This special issue seeks to explore the varied impacts of COVID-19 on modern slavery, and how we can research the issue within, or in the wake of, a global pandemic. We are initially inviting extended abstracts regarding planned work, or briefly summarising recent results, which we aim to publish in September 2020. Authors of accepted abstracts will be invited to submit full articles for consideration for publication in June 2021.

Submissions are welcomed from academics and practitioners. Submissions are particularly welcomed from researchers in the Global South, and from Early Careers Researchers. Submissions may respond to the research questions developed by University of Nottingham’s Rights Lab regarding COVID-19 and modern slavery (available here), or others.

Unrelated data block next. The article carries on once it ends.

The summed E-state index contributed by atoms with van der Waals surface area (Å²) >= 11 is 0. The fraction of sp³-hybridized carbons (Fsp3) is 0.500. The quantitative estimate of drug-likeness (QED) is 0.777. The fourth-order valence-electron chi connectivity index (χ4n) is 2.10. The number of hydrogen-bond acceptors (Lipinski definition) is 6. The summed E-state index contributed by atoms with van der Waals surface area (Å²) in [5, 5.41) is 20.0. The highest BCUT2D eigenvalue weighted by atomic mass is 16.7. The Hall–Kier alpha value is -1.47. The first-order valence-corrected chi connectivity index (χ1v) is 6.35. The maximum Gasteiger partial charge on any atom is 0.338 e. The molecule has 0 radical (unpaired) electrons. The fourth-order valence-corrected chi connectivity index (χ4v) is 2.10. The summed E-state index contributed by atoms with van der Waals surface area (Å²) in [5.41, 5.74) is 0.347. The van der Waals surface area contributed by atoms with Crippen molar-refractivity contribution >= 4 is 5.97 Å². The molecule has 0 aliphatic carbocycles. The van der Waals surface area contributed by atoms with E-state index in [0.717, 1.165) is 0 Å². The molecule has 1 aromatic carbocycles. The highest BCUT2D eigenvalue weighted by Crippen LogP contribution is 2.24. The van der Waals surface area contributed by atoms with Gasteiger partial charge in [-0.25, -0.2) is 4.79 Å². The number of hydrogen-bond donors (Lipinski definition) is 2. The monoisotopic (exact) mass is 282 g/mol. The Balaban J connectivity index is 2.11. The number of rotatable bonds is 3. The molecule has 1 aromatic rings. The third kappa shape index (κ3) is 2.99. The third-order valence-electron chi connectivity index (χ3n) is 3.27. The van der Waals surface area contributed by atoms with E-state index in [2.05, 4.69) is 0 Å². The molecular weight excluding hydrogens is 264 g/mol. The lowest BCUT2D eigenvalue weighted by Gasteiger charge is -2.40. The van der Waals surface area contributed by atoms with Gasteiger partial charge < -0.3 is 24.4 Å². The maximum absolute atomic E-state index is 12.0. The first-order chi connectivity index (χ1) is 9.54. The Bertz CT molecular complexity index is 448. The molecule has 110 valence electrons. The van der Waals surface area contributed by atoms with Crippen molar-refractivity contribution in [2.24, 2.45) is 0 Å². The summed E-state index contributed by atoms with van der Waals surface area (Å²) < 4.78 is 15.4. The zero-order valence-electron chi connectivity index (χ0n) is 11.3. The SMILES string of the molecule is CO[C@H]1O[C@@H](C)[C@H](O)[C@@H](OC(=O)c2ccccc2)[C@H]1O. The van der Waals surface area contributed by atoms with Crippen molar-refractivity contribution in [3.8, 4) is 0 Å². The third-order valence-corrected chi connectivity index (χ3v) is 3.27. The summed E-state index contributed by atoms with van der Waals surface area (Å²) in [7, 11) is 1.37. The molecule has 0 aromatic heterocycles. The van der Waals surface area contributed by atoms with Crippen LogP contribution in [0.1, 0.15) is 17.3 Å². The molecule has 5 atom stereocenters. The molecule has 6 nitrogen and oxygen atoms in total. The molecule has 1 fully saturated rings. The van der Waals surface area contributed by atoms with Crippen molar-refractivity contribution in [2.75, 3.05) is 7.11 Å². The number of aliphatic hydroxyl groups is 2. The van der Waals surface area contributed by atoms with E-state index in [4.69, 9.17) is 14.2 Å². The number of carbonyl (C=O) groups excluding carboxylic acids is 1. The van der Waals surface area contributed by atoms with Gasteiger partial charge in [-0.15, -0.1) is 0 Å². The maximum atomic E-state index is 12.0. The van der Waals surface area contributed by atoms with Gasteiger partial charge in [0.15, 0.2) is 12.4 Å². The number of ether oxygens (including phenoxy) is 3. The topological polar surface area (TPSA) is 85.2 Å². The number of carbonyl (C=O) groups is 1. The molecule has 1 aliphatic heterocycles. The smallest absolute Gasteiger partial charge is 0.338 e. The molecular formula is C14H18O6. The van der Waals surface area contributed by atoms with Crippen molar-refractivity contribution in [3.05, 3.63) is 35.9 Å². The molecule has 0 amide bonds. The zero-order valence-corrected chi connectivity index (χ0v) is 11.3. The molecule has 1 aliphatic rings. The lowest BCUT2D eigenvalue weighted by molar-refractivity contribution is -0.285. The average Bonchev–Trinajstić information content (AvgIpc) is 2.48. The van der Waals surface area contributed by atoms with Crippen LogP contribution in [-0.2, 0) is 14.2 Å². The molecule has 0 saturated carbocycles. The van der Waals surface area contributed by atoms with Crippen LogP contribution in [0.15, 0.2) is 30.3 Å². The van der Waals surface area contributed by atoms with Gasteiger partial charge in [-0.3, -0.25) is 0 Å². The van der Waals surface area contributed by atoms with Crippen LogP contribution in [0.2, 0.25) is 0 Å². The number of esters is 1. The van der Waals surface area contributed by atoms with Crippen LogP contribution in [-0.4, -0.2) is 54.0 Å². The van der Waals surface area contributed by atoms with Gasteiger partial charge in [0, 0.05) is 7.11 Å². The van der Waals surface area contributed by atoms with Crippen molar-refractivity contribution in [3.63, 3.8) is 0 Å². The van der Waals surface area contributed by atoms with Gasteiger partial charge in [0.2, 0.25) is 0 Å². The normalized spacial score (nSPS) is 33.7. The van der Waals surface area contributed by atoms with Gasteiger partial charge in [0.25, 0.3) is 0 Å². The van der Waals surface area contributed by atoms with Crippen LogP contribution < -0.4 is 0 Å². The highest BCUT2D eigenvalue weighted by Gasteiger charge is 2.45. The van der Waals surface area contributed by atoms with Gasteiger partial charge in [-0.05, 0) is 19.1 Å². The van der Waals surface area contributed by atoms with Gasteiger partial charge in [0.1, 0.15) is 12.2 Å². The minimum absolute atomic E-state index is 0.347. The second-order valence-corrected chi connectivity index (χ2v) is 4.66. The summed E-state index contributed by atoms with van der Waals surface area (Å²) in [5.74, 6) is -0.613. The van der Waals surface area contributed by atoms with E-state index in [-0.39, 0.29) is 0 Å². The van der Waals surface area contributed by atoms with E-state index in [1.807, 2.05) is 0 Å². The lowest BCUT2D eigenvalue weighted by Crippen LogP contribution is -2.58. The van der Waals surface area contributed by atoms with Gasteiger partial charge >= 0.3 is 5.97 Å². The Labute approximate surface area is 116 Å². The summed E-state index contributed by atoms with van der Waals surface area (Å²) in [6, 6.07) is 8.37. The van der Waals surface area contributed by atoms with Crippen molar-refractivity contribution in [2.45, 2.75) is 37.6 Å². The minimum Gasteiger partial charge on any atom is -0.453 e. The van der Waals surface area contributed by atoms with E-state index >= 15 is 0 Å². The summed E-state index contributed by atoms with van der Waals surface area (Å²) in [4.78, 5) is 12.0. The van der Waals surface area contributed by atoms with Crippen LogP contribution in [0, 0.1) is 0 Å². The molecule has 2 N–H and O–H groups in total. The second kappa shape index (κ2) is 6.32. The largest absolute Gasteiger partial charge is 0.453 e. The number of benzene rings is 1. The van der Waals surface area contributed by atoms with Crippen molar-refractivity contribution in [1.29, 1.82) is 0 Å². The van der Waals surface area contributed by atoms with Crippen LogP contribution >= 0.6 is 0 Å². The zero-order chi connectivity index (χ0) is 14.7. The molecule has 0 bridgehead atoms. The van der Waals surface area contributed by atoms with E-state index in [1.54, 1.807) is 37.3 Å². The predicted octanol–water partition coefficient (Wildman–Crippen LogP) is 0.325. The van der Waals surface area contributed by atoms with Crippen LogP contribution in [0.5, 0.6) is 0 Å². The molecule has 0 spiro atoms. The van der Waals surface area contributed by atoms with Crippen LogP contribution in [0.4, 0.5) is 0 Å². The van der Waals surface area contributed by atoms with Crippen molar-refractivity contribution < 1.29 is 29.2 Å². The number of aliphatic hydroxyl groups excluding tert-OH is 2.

Suggested themes include, but are not limited to:

  • Impact on the risks of modern slavery due to COVID-19. This may take a general view, or be focussed on, for instance, the Global South; supply/value chains; women and girls; marginalised communities.
  • The impact of COVID-19 on survivors of modern slavery.
  • The impact of COVID-19 on migration, migrants, and associated geographies.
  • The impact of COVID-19 on criminal activity and methods of exploitation.
  • The impact of COVID-19 on existing solutions to the problem of modern slavery and/or solutions emerging in the light of COVID-19.
  • Evolution, adaptation and considerations around modern slavery policy and practice in light of COVID-19. This might involve government, inter-government organisations, NGOs, business operations and supply-chain management, and/or local communities.
  • Humanitarian and/or emergency-response policy and practice around modern slavery in the light of COVID-19.
  • The intersection of climate change, modern slavery and COVID-19.
  • Changes to research practice and/or methodologies in response to COVID-19.